Two dental cleanings and exams a year are usually enough to help you avoid a heavy buildup of tartar — or calcium deposits — on your teeth. Besides the fact that buildup looks unsightly, there are some health reasons for getting it removed on a regular basis.
You might be surprised to learn that cavities have nothing to do with it.
What Is That Calcium?
The mixture is actually bacteria that are calcified (hardened) into a cement-like substance with minerals found in your saliva. Calcium phosphate, to be precise. This conglomerate debris is more technically called “calculus” in the dental setting. You might know it as tartar.
You can’t necessarily control the rate at which you form calculus. But you have some control over how heavily it develops. Frequent brushing and flossing will remove that plaque before it has time to harden and calcify.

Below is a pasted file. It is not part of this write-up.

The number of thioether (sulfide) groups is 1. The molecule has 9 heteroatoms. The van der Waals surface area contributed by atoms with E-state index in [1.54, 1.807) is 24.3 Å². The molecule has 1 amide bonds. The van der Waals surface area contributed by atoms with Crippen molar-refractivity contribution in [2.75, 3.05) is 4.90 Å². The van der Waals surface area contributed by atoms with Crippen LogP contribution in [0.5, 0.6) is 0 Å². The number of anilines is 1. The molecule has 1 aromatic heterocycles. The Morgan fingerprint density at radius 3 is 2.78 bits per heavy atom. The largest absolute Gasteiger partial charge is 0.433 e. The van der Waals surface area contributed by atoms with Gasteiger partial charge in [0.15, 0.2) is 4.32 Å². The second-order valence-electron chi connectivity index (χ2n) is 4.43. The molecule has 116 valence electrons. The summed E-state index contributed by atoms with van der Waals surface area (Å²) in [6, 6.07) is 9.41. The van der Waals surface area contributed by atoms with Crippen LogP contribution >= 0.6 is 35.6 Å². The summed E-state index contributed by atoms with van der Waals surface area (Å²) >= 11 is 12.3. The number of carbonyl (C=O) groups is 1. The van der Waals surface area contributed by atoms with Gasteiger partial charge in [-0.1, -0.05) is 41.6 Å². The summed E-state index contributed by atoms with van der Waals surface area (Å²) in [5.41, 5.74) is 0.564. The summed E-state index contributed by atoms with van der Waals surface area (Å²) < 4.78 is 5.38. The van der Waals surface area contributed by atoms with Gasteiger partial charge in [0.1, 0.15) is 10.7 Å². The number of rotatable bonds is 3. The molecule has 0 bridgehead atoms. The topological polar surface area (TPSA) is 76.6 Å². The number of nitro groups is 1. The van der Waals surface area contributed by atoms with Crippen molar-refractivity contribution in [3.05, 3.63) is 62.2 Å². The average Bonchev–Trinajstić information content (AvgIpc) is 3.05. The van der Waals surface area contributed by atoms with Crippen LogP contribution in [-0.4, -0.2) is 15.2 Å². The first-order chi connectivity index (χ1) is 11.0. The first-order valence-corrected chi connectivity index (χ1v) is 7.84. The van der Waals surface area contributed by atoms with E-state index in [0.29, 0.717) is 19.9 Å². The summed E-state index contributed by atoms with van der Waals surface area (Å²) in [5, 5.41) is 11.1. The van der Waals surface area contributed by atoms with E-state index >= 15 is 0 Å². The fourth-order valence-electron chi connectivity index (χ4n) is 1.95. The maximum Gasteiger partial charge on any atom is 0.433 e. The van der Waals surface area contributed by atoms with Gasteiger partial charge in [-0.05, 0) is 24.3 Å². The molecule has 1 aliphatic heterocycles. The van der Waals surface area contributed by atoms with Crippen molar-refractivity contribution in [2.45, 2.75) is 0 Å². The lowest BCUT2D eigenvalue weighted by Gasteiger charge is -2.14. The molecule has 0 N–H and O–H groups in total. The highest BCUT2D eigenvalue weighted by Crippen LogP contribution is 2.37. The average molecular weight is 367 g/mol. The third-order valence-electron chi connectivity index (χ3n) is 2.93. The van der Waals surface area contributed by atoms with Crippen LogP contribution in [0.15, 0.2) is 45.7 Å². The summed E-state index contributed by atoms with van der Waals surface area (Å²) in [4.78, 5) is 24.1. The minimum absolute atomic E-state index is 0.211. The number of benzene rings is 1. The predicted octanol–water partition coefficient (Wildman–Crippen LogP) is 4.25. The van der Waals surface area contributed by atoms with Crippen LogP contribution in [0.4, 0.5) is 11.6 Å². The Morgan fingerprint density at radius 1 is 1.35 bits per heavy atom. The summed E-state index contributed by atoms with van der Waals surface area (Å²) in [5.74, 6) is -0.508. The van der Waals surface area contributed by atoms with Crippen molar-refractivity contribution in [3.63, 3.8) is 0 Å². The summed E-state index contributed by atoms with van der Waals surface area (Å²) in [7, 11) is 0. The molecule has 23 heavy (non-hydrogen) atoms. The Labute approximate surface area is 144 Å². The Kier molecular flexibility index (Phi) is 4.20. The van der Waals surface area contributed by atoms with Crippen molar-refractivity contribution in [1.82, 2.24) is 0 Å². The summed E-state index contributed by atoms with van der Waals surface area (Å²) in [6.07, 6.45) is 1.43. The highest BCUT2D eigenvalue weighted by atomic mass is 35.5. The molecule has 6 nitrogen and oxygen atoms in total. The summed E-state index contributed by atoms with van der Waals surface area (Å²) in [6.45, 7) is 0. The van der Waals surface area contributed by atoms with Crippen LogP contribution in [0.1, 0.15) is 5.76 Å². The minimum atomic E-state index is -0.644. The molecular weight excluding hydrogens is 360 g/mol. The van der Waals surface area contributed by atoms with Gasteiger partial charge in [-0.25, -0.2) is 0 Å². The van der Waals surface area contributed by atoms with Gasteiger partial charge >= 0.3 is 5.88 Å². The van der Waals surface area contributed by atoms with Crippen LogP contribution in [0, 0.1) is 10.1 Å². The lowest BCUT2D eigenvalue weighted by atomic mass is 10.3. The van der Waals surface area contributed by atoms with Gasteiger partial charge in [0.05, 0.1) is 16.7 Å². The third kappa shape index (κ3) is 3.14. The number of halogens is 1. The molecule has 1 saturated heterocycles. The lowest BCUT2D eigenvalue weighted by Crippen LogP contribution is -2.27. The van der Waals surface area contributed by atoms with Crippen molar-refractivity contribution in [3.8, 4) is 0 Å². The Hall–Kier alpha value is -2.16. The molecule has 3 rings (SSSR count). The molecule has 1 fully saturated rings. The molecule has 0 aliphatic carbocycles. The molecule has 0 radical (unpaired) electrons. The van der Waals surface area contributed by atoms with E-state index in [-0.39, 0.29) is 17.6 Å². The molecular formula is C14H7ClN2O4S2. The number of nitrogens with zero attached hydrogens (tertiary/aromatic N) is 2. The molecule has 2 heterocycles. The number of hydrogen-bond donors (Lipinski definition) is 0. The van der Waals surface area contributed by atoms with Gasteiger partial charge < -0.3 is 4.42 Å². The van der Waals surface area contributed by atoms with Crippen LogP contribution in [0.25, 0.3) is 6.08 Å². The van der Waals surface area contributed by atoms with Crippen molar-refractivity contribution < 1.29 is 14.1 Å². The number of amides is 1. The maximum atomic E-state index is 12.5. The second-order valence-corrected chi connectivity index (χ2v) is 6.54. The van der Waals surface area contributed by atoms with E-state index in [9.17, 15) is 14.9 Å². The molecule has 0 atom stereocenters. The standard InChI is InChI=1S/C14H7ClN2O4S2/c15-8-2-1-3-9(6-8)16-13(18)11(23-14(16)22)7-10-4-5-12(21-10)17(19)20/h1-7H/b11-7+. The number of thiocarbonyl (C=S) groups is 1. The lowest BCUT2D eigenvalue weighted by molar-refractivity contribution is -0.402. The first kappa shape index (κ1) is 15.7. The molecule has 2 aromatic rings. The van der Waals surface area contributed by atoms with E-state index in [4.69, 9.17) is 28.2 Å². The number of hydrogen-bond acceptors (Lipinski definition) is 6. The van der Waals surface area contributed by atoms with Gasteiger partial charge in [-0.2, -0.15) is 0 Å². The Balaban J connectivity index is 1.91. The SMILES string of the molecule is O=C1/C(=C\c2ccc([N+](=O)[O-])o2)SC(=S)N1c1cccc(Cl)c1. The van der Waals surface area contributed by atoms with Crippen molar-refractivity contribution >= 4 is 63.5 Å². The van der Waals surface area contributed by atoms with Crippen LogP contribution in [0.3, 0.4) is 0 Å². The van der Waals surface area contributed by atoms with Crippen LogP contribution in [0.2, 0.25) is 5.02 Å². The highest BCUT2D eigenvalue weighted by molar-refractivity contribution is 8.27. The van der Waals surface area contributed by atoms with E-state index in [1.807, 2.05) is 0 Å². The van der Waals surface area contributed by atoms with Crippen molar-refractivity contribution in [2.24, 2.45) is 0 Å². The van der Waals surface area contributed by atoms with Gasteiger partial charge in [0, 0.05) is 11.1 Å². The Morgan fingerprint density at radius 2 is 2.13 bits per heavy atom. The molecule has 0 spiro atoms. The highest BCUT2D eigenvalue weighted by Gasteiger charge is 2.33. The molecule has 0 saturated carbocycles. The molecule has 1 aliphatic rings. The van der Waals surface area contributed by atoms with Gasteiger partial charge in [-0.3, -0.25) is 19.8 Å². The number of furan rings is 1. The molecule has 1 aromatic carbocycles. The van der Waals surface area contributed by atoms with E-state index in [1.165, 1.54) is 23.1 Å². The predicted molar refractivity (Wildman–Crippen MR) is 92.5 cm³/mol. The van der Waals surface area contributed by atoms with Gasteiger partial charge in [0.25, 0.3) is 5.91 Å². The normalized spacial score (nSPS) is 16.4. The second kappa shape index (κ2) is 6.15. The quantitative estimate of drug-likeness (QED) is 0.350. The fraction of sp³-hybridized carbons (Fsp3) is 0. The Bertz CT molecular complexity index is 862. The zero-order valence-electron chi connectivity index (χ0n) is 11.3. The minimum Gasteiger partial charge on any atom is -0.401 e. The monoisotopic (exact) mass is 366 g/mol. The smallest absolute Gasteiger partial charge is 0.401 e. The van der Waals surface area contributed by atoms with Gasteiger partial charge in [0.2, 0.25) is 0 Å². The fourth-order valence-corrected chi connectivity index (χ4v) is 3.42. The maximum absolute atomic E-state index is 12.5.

How Calculus Affects Teeth
Once a layer of calculus forms on tooth enamel, not much can happen to the tooth. The cavity-causing bacteria inside calculus are dead and immobile so they won’t be able to produce acids that wear away teeth.
Even though tartar does not cause cavities, it can seriously irritate your gums. The rough texture of calcified bacteria provides the perfect hiding place for living colonies of bacteria. The kind that cause problems like gingivitis and periodontitis.
So those biannual teeth cleanings don’t just keep your smile sparkling. They help you avoid a buildup of calculus that can negatively impact your gum health. Without professional cleanings, your gums can develop an infection that results in losing your teeth themselves.
Do yourself, your teeth, your gums, everyone a favor by visiting your dentist regularly to remove that “tartar!”
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